DrSclafani answers some questions

A forum to discuss Chronic Cerebrospinal Venous Insufficiency and its relationship to Multiple Sclerosis.

Re-stenosis

Postby Serendib » Sat Sep 18, 2010 3:41 pm

Dear Dr Sclafani,

I have been following your most interesting and illuminating answers to various questions from different parts of the world.

I have been intrigued by the restenosis experienced by most MS patients. While I understand the reasons for re-stenosis when it re-ocurrs at the same spot which was ballooned, some patients have been reporting stenosis in areas that were apparently normal at the time of the initial doppler/MRV exams.

Could there be some yet unknown mechanism in CCSVI/MS that causes the normal parts of veins to stenose after ballon angioplasty/stenting?

It would be nice if MS Societies the world over starts working on these issues rather than sit on their hands waiting for pioneers like you, Dr Dake and Prof Zambonie to come up with all the answers.

Kind regards.
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Postby magoo » Sat Sep 18, 2010 4:15 pm

Dr. Sclafani,
How long do you think the collateral veins remain viable? I mean after they have stopped filling because the blockage in the jugular is fixed, will they forever be there ready in case the blockage happens again or will they stay permanently closed at some point?
Thanks!
Rhonda
Rhonda~
Treated by Dake 10/19/09, McGuckin 4/25/11 and 3/9/12- blockages in both IJVs, azy, L-iliac, L-renal veins. CCSVI changed my life and disease.
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Postby frijkaard » Sat Sep 18, 2010 9:06 pm

Dr. Sclafani,

I was " liberated" a couple of weeks ago here in the States. I had blockage in my left jugular and the azygos. Since that time, I have rested most of the time as I keep reading on this board that you should take it easy and get lots of rest following the procedure. Although I didn't feel the instant eurphoria of better balance just after the operation, some of my condition has improved slightly and others worsen(it is harder to read or focus on small text for example)
I lifted my arms(starting at the sides of my waist) the other day and I noticed I could barely left my left arm. In fact, it started hurting when I tried to lift it for a few seconds. My whole left side was weak before and after the "liberation". I wonder if this could be as a result of blockage in the iliac, lumbar, or vetebral veins. Any ideas or comments?

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Postby soapdiva884 » Sun Sep 19, 2010 6:48 am

Dr. Sclafani, we are still waiting! Or have we missed the boat? Could you please contact John or I? Thank you so much, Billie and John in Upstate NY
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Postby LauraV » Sun Sep 19, 2010 3:42 pm

Cece wrote:
DrS, I'd like to see the SIR group figure out how to get to standardization quickly. What's the best imaging, the best ballooning techniques, the best catheter tools, the best after-care? How do you get every patient here the best outcome they can achieve? Where is the 'just right' between under-treatment and over-treatment?

If we are moving out of the era of travelling for treatment and into an era where most major metropolitan areas will have a CCSVI treatment site, then how much more emphasis should there be on after-care? There is restenosis, there is thrombosis, this has never been a one-treatment-and-done deal.

If there are any areas, such as the azygous, that tend to be underdiagnosed, then how can this best be taught to help every IR treating any of us to find all the CCSVI malformations that are present?

Another big issue is stents. 'First do no harm' -- what if stents turn out to be a terrible choice in CCSVI veins? What are the long-term consequences? What if stents are fine but they're being placed in physiological narrowings instead of true stenoses?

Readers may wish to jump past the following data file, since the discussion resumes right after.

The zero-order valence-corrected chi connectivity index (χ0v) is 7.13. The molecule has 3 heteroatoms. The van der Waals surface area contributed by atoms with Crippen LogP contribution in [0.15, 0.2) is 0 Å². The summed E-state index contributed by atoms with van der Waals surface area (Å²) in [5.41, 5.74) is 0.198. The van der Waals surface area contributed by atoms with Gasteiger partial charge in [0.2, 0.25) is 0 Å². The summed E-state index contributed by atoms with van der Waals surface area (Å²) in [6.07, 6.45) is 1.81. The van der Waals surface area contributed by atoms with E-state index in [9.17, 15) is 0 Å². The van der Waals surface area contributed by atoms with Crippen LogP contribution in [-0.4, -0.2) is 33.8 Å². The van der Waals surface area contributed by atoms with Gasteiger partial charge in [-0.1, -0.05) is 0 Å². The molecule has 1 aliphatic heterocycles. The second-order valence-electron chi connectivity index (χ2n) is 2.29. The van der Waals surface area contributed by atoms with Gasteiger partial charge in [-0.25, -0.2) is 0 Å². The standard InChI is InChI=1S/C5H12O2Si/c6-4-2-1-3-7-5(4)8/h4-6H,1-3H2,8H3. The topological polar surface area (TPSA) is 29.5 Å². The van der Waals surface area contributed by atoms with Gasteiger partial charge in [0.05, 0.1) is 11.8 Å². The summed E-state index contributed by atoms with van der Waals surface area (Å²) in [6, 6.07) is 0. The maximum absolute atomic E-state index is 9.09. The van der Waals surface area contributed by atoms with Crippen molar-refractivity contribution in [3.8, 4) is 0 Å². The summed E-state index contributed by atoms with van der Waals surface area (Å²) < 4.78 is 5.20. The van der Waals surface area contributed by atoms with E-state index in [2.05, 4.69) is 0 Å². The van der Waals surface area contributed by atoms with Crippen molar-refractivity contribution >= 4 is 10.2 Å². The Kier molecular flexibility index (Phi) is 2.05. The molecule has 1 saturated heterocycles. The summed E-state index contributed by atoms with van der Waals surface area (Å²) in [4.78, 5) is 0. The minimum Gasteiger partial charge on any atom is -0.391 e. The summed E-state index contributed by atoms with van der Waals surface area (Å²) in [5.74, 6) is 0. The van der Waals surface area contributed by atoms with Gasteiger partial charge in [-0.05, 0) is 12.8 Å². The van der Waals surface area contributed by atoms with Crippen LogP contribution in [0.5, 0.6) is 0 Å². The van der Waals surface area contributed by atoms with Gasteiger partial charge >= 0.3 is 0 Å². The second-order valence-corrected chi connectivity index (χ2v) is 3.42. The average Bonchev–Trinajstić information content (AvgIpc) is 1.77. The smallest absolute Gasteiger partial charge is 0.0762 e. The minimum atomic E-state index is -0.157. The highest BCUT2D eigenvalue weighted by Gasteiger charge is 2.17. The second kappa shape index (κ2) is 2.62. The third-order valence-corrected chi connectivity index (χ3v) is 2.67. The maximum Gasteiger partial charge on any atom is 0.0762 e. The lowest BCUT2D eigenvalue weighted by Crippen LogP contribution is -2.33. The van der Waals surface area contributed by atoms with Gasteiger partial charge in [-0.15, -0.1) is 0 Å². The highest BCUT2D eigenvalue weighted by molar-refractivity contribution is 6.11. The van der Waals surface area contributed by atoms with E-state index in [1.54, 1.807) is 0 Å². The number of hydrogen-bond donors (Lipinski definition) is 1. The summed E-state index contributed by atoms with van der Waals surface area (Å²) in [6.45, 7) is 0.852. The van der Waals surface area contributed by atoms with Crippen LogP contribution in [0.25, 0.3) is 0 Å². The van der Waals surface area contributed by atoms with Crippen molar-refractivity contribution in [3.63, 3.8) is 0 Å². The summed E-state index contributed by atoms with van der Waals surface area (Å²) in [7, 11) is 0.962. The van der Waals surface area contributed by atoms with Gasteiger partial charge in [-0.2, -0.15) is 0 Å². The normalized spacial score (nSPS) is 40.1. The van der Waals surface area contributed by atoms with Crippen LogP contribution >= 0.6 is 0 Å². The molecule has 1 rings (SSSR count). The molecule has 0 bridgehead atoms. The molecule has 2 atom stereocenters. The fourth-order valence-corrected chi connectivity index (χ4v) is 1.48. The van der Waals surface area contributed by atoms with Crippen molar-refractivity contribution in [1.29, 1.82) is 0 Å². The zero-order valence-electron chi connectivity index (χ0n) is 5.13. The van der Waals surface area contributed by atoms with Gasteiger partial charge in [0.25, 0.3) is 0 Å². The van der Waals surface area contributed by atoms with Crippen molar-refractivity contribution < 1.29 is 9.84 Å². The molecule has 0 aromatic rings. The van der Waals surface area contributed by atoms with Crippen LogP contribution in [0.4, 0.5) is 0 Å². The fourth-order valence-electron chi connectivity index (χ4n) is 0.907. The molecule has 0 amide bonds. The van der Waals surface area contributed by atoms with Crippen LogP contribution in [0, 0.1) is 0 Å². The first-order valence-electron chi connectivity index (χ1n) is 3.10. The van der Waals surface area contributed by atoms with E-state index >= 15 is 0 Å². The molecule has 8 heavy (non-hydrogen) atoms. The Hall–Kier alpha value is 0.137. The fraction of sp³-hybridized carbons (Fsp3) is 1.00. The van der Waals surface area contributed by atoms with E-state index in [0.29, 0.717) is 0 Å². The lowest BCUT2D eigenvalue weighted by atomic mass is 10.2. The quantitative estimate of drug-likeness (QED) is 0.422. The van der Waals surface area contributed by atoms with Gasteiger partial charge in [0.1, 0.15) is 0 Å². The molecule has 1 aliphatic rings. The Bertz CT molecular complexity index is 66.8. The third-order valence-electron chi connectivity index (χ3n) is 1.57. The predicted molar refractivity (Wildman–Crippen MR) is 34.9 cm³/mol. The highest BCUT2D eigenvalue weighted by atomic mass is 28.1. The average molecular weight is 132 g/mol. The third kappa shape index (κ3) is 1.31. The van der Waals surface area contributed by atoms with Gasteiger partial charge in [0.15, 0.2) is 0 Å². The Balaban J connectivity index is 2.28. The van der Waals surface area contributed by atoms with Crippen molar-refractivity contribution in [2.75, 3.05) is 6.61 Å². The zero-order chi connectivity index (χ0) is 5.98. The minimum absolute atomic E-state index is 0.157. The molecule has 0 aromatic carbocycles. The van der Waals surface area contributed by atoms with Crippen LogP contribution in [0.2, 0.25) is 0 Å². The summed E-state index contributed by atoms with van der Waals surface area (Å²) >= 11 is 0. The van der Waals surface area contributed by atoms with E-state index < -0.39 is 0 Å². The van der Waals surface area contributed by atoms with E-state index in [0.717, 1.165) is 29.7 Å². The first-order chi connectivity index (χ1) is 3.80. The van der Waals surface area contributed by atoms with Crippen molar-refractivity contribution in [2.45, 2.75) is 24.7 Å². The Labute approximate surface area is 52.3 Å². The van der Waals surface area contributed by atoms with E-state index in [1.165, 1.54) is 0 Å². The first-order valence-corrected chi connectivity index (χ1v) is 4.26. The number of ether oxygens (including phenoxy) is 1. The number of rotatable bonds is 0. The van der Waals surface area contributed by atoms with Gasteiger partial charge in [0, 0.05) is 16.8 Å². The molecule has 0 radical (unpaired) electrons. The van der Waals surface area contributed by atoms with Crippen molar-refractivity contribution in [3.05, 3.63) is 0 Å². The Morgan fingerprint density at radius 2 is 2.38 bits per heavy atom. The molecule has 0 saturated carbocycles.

Dr. S,
Cece brought up some good points for SIR to consider about standardization. May I suggest a few more? Specifically,
1. to IVUS or not to IVUS?
2. should all veins be looked at or certain veins only? what about those not visible on the doppler?
3. should the procedure itself be standardized, i.e. which side to enter, which veins to look at and in what order?
4. what about valves?
5. should the procedure be done all at once or divided into two sessions? there are doctors who do both now. What are the advantages and disadvantages?
6. should doppler ultrasound be part of the testing protocol for MS, really a neuro-vascular disease anyway...just begging for a name-change
7. I don't know if I'm straying too much on this one but what about preventitive care for neuro-vascular disease? Should screenings like the Doppler be done before any signs of neuro-vascular disease are present the way a routine mammography or colonoscopy is done? And if so, for everyone or should a certain population be targeted, such as persons with neuro disease in the family, persons who have suffered head trauma, etc.?
8. should regular screenings/check-ups be part of the after care? perhaps to ward off re-stenosis? to see how patient is responding? or maybe only to learn more?

Just my two cents..... [/list]
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Postby Cece » Sun Sep 19, 2010 5:45 pm

A few more ideas on the SIR group question:

The demand for CCSVI treatment has already been high, but as soon as it is proven or proven enough, won't there be a situation where 500,000 MSers in the US all want immediate treatment? If that situation is coming, and maybe you know better than me if it is or isn't, then triage becomes a possibility. Will the SIR group figure out who should be treated first? Or can it remain first come, first serve in such a situation?

Another one is not an immediate concern, but as a parent, I'd like for the opportunity to have my children tested for CCSVI. Even if it's not possible to do the treatment at this time, because they are very young. But it would be huge to know which child I maybe don't have to worry about anymore and in which child my worries are confirmed. I get that this is not an immediate concern for CCSVI researchers, it's looking to the future when things are on fire right now/there are people with active MS right now. But as soon as I hear of a pediatrics imaging study, I am all over it.
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Postby vivavie » Sun Sep 19, 2010 6:21 pm